Under the Bell Jar and across the Wide Sargasso Sea : women’s mental health and wellness in novels by Sylvia Plath and Jean Rhys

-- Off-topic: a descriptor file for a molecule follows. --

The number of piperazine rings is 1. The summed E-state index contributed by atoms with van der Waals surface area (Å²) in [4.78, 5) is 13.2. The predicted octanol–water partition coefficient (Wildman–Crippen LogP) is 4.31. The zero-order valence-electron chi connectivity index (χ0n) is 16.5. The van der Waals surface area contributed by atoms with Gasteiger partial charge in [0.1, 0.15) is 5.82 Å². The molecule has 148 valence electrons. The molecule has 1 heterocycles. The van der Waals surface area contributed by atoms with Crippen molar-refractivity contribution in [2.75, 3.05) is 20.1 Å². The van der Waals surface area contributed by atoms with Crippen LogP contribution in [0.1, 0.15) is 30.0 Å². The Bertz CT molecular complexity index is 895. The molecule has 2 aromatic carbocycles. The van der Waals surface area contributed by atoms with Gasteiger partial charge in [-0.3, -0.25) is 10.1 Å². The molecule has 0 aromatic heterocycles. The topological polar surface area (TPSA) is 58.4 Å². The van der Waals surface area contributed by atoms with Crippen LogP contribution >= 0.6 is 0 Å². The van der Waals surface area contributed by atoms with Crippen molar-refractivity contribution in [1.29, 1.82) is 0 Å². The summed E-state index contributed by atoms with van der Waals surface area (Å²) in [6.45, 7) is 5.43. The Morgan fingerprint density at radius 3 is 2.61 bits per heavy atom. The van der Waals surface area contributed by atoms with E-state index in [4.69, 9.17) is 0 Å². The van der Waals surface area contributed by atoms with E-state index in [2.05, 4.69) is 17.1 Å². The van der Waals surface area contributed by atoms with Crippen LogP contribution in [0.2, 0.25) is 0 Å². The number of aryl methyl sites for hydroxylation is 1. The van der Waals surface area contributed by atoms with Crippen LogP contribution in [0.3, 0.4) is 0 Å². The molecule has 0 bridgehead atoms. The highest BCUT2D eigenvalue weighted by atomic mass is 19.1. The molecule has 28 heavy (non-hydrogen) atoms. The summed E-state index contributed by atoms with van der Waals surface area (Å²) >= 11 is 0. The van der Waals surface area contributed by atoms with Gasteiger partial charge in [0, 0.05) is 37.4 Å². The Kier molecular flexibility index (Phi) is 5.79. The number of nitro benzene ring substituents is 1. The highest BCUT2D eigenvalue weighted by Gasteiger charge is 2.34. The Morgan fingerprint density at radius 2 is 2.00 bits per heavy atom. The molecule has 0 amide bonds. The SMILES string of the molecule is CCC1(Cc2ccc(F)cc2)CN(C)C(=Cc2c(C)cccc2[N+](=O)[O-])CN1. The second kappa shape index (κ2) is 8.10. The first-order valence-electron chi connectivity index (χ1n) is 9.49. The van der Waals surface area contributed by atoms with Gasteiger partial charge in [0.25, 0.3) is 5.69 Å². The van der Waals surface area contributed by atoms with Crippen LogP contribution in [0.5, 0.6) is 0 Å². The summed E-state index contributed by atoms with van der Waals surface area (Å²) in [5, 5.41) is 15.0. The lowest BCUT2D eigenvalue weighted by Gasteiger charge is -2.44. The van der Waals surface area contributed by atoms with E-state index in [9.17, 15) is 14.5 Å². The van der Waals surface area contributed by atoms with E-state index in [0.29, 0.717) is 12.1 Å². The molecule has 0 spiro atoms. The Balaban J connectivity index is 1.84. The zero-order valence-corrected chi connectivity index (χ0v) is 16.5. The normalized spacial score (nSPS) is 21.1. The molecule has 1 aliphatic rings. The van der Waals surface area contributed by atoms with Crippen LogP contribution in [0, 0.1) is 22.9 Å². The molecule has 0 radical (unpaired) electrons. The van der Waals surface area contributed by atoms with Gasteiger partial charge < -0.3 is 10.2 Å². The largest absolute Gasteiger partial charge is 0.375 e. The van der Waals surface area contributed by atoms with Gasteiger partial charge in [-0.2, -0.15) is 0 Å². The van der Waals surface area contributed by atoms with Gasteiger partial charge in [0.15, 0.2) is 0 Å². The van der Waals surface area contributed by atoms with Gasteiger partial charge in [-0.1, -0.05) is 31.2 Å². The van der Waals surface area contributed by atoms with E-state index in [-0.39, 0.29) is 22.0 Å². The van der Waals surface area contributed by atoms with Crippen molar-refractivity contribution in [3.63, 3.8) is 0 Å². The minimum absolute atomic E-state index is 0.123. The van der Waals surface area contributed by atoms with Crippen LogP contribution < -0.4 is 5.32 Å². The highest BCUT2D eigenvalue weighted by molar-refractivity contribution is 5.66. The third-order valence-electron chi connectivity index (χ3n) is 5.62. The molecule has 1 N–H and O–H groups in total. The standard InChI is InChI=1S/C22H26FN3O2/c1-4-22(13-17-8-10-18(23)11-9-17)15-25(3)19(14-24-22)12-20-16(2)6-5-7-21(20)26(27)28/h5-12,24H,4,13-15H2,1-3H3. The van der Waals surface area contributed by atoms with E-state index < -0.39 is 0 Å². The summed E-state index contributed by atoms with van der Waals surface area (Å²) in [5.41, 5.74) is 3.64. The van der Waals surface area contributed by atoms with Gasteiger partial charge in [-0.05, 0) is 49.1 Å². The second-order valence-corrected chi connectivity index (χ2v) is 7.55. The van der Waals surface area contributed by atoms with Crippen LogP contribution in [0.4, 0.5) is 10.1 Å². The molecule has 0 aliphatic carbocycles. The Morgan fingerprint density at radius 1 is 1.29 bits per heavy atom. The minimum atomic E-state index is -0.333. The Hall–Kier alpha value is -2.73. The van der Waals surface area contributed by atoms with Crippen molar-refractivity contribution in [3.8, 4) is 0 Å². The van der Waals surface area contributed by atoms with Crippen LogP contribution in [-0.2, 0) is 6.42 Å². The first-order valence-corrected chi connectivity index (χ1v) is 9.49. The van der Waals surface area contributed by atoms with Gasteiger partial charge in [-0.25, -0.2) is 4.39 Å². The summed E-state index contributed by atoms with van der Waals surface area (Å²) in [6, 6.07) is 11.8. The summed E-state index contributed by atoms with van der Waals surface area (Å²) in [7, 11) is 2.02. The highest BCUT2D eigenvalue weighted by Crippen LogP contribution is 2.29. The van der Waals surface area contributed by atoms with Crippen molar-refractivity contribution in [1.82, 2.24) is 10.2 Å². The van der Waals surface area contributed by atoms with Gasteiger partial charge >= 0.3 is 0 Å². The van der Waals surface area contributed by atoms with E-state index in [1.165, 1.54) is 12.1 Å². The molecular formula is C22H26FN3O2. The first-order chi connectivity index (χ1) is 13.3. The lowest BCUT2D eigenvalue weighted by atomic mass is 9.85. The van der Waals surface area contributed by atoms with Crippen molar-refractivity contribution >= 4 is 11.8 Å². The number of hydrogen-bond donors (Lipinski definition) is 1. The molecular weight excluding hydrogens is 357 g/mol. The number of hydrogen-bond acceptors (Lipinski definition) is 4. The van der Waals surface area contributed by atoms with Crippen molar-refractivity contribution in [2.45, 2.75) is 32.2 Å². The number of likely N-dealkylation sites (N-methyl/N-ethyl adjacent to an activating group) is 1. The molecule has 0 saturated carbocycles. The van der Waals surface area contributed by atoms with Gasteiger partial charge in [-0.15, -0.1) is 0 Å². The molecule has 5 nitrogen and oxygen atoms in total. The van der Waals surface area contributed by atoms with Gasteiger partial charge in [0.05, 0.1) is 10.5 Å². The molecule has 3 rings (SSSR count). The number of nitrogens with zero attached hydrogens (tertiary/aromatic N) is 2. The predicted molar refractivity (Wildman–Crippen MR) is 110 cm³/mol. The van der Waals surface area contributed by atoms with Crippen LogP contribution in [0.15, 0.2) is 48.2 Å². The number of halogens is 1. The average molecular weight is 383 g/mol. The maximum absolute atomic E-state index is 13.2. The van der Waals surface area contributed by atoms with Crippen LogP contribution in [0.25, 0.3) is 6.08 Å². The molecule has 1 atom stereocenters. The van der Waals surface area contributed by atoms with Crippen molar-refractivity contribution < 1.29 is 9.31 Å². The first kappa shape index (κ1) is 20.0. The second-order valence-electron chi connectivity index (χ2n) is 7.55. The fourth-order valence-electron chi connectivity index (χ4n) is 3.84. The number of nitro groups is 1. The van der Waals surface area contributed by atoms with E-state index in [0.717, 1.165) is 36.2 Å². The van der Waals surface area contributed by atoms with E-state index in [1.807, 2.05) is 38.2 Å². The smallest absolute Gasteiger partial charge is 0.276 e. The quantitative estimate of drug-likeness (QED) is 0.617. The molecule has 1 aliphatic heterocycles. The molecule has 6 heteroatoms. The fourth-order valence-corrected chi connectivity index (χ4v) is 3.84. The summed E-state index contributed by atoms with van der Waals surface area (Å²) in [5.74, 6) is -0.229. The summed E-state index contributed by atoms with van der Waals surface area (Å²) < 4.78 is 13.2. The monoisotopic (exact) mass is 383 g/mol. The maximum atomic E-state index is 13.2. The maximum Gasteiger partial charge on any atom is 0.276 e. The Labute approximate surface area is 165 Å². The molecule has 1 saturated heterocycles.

Many works of women’s literature find their purpose by acting as ways to draw attention to what Maria Farland labels “the psychological implications of sexist stereotypes” (925). The 1960s saw an emerging trend of feminist fiction focusing on mental illness, especially as a way to indicate the negative influence of the standards set and the roles applied to women by the prevailing social order of patriarchy, eurocentrism, and capitalism. Several novels by women were published in the 1960s that follow accounts of women and insanity, such as Margaret Atwood’s The Edible Woman, Doris Lessing’s The Golden Notebook, Joanne Greenberg’s I Never Promised You a Rose Garden, and Shirley Jackson’s We Have Always Lived in the Castle. Sylvia Plath also noticed “this increasing market for mental-hospital stuff” and used it as an opportunity to document her own experiences in her work of autobiographical fiction The Bell Jar in 1963 (Kukil 495). The story follows Esther Greenwood’s descent into depression from her time interning in New York City to her summer trapped in the Massachusetts suburbs. Set in the 1950s, Plath’s novel is informed by her own experiences in the rigid world of the United States Post-World War II in which a woman who esteemed career aspirations over family aspirations were looked down upon. Plath’s novel examines the ways the pressure of rigidity and uniformity creates a breeding ground for a mental breakdown. Jean Rhys explores similar issues in her 1966 novel Wide Sargasso Sea while also adding the additional layer of a historical and cultural complexity – which establishes the long-standing existence of a split between gender and the ability to accomplish individual ambitions and objectives. She spent much of the 1950s and early 60s writing her protagonist Antoinette Cosway Mason. Antoinette’s internal fragmentation is exacerbated by her particularly divided surroundings of early 1800s, post-emancipation Jamaica, in which the split between black and white communities was especially prevalent, as well as her inability to find her place within that setting. The novel is a retelling of Charlotte Bronte’s Jane Eyre in which the concentration shifts to provide a history of the story’s madwoman Bertha Mason. All of the novels mentioned find their central theme in madness – with The Bell Jar and Wide Sargasso Sea being cornerstones of this literature - which seeks to dismantle the traditionally held fixed notions of femininity such as chastity and purity, the necessity of wifehood/motherhood, and propriety. Though the function of madness in both The Bell Jar and Wide Sargasso Sea have been previously examined independently, the two works are rarely compared. As will be shown, there is more than foundational similarities between the two novels. The enduring lack of attention paid to this fact signals to prevailing sociological issues regarding the continued presence of adversarial feminism within literary criticism. With lack of recognition of the similarities between The Bell Jar and Wide Sargasso Sea, comes a lack of acknowledgment of the continued struggle for non-European and non-American voices to be heard on an equal playing field within the feminist community.